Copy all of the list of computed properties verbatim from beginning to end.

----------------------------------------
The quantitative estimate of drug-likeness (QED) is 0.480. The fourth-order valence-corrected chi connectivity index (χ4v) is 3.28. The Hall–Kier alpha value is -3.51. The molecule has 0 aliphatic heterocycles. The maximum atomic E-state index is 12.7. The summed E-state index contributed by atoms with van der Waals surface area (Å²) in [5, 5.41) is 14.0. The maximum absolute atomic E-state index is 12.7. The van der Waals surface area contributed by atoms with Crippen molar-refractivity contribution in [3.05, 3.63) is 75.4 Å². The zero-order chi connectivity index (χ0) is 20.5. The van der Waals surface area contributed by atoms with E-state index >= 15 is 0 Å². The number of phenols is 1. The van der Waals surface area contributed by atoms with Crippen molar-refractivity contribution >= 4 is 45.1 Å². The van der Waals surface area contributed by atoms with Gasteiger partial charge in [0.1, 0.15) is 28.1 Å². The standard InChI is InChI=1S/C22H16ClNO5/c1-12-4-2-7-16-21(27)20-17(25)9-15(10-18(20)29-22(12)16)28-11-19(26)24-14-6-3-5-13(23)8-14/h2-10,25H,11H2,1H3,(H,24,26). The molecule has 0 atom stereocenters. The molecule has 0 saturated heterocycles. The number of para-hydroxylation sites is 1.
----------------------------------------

The quantitative estimate of drug-likeness (QED) is 0.480. The fourth-order valence-corrected chi connectivity index (χ4v) is 3.28. The Hall–Kier alpha value is -3.51. The molecule has 0 aliphatic heterocycles. The maximum atomic E-state index is 12.7. The summed E-state index contributed by atoms with van der Waals surface area (Å²) in [5, 5.41) is 14.0. The maximum absolute atomic E-state index is 12.7. The van der Waals surface area contributed by atoms with Crippen molar-refractivity contribution in [3.05, 3.63) is 75.4 Å². The zero-order chi connectivity index (χ0) is 20.5. The van der Waals surface area contributed by atoms with E-state index >= 15 is 0 Å². The number of phenols is 1. The van der Waals surface area contributed by atoms with Crippen molar-refractivity contribution >= 4 is 45.1 Å². The van der Waals surface area contributed by atoms with Gasteiger partial charge in [0.1, 0.15) is 28.1 Å². The standard InChI is InChI=1S/C22H16ClNO5/c1-12-4-2-7-16-21(27)20-17(25)9-15(10-18(20)29-22(12)16)28-11-19(26)24-14-6-3-5-13(23)8-14/h2-10,25H,11H2,1H3,(H,24,26). The molecule has 0 atom stereocenters. The molecule has 0 saturated heterocycles. The number of para-hydroxylation sites is 1.